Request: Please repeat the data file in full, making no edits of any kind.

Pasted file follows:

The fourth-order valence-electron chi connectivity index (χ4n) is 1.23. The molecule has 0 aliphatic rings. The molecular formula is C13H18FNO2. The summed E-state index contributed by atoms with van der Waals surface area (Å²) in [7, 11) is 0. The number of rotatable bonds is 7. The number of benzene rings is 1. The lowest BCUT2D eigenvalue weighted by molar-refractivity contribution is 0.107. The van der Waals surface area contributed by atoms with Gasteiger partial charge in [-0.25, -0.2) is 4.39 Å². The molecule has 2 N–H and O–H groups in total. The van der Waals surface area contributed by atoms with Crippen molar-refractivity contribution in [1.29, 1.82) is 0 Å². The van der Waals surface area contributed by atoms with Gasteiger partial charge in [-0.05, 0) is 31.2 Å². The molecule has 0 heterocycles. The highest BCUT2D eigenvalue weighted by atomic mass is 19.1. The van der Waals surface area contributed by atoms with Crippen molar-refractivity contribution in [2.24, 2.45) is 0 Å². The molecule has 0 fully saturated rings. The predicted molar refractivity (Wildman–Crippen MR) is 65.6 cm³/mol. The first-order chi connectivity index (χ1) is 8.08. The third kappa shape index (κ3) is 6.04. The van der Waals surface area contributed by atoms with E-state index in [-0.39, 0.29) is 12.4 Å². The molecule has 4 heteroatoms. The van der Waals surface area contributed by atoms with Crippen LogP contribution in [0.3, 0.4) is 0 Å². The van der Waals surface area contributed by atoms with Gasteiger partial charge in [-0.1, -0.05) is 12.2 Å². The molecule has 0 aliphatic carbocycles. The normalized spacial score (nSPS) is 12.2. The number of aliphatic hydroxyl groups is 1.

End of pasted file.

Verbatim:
The fourth-order valence-electron chi connectivity index (χ4n) is 1.23. The molecule has 0 aliphatic rings. The molecular formula is C13H18FNO2. The summed E-state index contributed by atoms with van der Waals surface area (Å²) in [7, 11) is 0. The number of rotatable bonds is 7. The number of benzene rings is 1. The lowest BCUT2D eigenvalue weighted by molar-refractivity contribution is 0.107. The van der Waals surface area contributed by atoms with Gasteiger partial charge in [-0.25, -0.2) is 4.39 Å². The molecule has 2 N–H and O–H groups in total. The van der Waals surface area contributed by atoms with Crippen molar-refractivity contribution in [1.29, 1.82) is 0 Å². The van der Waals surface area contributed by atoms with Gasteiger partial charge in [-0.05, 0) is 31.2 Å². The molecule has 0 heterocycles. The highest BCUT2D eigenvalue weighted by atomic mass is 19.1. The van der Waals surface area contributed by atoms with Crippen molar-refractivity contribution in [2.24, 2.45) is 0 Å². The molecule has 0 fully saturated rings. The predicted molar refractivity (Wildman–Crippen MR) is 65.6 cm³/mol. The first-order chi connectivity index (χ1) is 8.08. The third kappa shape index (κ3) is 6.04. The van der Waals surface area contributed by atoms with E-state index in [-0.39, 0.29) is 12.4 Å². The molecule has 4 heteroatoms. The van der Waals surface area contributed by atoms with Crippen LogP contribution in [0.3, 0.4) is 0 Å². The van der Waals surface area contributed by atoms with Gasteiger partial charge in [-0.1, -0.05) is 12.2 Å². The molecule has 0 aliphatic carbocycles. The normalized spacial score (nSPS) is 12.2. The number of aliphatic hydroxyl groups is 1.